Negro Folk Rhymes Wise & Otherwise - online book

A detailed study of Negro folk music, includes lyrics & sheet music samples.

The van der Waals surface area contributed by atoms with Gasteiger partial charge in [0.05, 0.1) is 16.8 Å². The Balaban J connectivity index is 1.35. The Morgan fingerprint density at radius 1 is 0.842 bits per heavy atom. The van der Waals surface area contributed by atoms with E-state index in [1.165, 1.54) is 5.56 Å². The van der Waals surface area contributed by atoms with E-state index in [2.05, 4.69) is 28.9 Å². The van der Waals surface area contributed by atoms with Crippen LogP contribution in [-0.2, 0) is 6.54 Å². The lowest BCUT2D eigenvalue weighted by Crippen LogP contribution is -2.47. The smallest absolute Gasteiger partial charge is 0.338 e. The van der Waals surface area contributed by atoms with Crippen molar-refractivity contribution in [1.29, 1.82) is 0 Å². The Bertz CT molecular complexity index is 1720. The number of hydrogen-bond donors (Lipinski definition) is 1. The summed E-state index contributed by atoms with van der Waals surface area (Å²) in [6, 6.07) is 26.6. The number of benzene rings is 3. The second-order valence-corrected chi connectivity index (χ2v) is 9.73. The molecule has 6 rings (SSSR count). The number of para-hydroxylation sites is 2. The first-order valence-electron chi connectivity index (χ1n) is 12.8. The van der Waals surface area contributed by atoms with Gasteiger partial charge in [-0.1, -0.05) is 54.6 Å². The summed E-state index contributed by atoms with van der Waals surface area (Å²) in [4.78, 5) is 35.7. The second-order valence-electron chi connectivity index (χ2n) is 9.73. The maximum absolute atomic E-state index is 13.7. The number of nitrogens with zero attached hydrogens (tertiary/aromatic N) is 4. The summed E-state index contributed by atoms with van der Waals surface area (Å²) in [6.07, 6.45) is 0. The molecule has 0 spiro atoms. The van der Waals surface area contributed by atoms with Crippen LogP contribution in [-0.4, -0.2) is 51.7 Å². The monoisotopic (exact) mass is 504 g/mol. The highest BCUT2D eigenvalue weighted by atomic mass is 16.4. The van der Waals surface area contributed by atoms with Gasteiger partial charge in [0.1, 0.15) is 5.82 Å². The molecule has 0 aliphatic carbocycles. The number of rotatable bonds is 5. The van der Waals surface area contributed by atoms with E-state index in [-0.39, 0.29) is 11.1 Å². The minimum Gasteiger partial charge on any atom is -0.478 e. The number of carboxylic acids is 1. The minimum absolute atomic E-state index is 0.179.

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one or two individuals "star" danced at time. The others of the crowd (which was usually large) formed a circle about this one or two who were to take their prominent turn at dancing. I use the terms "star" danced and "prominent turn" because in the latter part of our study we shall find that all those present engaged sometimes at intervals in the dance. But those forming the circle, for most of the time, repeated the Rhyme, clapping their hands together, and patting their feet in rhythmic time with the words of the Rhyme being repeated. It was the task of the dancers in the middle of the circle to execute some graceful dance in such a manner that their feet would beat a tattoo upon the ground answering to every word, and sometimes to every syllable of the Rhyme being repeated by those in the circle. There were many such Rhymes. " 'Possum Up the Gum Stump," and "Jawbone" are good ex­amples. The stanzas to these Rhymes were not usually limited to two or three, as is generally the case with those recorded in our collection. Each selection usually had many stanzas. Thus as there came variation in the words from stanza to stanza, the skill of the dancers was taxed to its utmost, in or­der to keep up the graceful dance and to beat a changed tattoo upon the ground corresponding to the